The Invasion of Iran - August 1941

Wednesday, February 12, 2014

David Childs

Perhaps more important, in retrospect, that the Berlin crisis, was the Anglo-Soviet Invasion of Iran. Known as Operation Countenance, the British-Soviet invasion was conducted between 25 August and 17 September 1941. Like neighbouring Turkey, Iran was neutral and wanted to remain so. It was led by the dictatorial, modernising, monarch, Reza Shah. Winston Churchill’s government was worried about Britain’s oil supplies (through the Anglo-Iranian Oil Co) and supplying the Soviet Union with war materials through Iran. Many in Britain and the USA thought Soviet Russia was on the verge of collapse, which would then have facilitated the German occupation of Iran. It was also claimed that Iran was harbouring German agents. Little evidence of this was ever produced. Some German technicians were helping in the development of infrastructure projects. The Shah refused to let the two powers deploy their troops in Iran. As in the First World War, the two states then embarked on a full-scale military operation involving Soviet armies advancing from the north, and, from the south, mainly British-Indian divisions. They were opposed by much smaller Iranian forces.

Iran's army was on purpose equipped with weapons procured from neutral states (Czechoslovakia, Sweden, Switzerland) and also the US, Britain, Italy, France and Russia. The Iranian rifle, for example, was the Czech Brno Mauser. Iran's General Nakhjevan, was one of the Iranians responsible for arms purchase. Nakhjevan favoured British and neutral arm suppliers rather than Germans.

The Allies sustained light casualties during the invasion. British forces, suffered 22 killed and just over 40 wounded and sick. Hostilities did not last long because the new Iranian government ordered the army to cease fighting. Iranian forces surrendered to the British and the Soviets on 29-30 August. The Shah was deposed and exiled in 1941, and his son, Mohammed Reza Pahlavi, was crowned in his place.

Three months after the invasion, the United States extended assistance to the Soviet Union through its Lend-Lease Act of March 1941. Lend-Lease was the most visible sign of wartime cooperation between the United States and the Soviet Union. About $11 billion in war material was sent to the Soviet Union under that program. Additional assistance came from U.S. Russian War Relief (a private, non-profit organization) and the Red Cross. About seventy per cent of the aid reached the Soviet Union via the Persian Gulf through Iran; the remainder went across the Pacific to Vladivostok and across the North Atlantic to Murmansk. Lend- Lease to the Soviet Union officially ended in September 1945.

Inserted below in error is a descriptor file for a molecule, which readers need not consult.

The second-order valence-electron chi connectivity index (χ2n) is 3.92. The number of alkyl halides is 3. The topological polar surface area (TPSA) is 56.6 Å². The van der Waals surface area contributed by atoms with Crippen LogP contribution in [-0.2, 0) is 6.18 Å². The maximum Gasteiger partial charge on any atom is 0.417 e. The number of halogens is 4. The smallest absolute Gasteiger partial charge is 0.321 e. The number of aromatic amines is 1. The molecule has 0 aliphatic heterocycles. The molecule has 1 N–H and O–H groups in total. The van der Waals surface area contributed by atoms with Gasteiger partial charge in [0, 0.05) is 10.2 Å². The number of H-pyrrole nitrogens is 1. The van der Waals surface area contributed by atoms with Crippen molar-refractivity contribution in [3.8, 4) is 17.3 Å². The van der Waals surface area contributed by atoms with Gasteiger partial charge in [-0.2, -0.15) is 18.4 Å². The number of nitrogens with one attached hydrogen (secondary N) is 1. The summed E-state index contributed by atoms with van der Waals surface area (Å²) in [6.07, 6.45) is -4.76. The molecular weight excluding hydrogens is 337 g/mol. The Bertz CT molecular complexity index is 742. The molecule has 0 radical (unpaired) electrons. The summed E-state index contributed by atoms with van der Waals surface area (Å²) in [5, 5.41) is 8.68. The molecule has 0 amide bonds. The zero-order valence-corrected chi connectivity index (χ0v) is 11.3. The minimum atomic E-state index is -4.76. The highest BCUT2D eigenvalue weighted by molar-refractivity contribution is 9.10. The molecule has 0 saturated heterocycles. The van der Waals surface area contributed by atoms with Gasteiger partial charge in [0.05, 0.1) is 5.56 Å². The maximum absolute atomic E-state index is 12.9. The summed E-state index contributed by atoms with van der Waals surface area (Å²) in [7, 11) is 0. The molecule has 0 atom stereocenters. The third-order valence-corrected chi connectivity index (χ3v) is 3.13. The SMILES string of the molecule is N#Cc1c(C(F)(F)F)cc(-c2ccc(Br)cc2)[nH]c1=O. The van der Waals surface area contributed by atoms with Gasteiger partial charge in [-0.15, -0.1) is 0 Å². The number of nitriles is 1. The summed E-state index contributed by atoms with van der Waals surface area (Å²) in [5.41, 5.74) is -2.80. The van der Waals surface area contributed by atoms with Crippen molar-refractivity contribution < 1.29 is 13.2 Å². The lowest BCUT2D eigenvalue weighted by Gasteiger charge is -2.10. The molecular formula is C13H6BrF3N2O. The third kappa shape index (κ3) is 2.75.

The United States sent a military force and technical team to Iran to help maintain and operate sections of the railroad. Major improvements were made to Iranian ports, roads, and railways. Given the fact that the Wehrmacht was largely destroyed on the Eastern Front by the Red Army, these supplies delivered through Iran were very important indeed. The Allies transported more than 5 million tons of munitions and other war supplies through Iran to the Soviet Union. Deliveries of trucks through Iran greatly increased the mobility of the Red Army.

In 1943 Iran joined the Allies in the War, declared war on Germany, and joined the United Nations.

The Iranian people suffered extreme food shortages under the Allies. The occupation continued until 1946 with the Soviets most reluctant to withdraw. Nascent democracy developed and the Iranian parliament nationalised the oil company (AIOC, later BP).

Under the British, conditions for Iranian oil workers and their families were very bad. Britain organized a western boycott of Iranian oil exports, which hit Iran’s economy hard and thwarted Premier Dr. Mosaddegh’s economic and social reform programmes. The Shah fled.

In 1953, the US sided with Britain and the Shah against Mosaddegh’s government because of oil and fear of Tudeh [Communist] Party influence. Assisted by military men and some Islamic clerics, the CIA and MI6, the Shah returned. Repression followed. Mosaddegh was imprisoned. However, oil revenues were more evenly distributed between Iran and the British, American, Dutch, and French oil companies. Increasingly, Iranians perceived the Shah as a puppet of imperialistic masters and he was overthrown in 1979.

*David Childs, Emeritus Professor of Politics, University of Nottingham, is a prolific writer on a wide variety of subjects, and lectures internationally. A prominent commentator on British Political History too, David's wide knowledge of both domestic and international affairs has been utilised by both government and commercial organisations such as: The BBC, Sky News, The Independent, The Times, MoD, Foreign & Commonwealth Office, Royal Institute of International Affairs and an array of City firms.

Source: Professor David Childs

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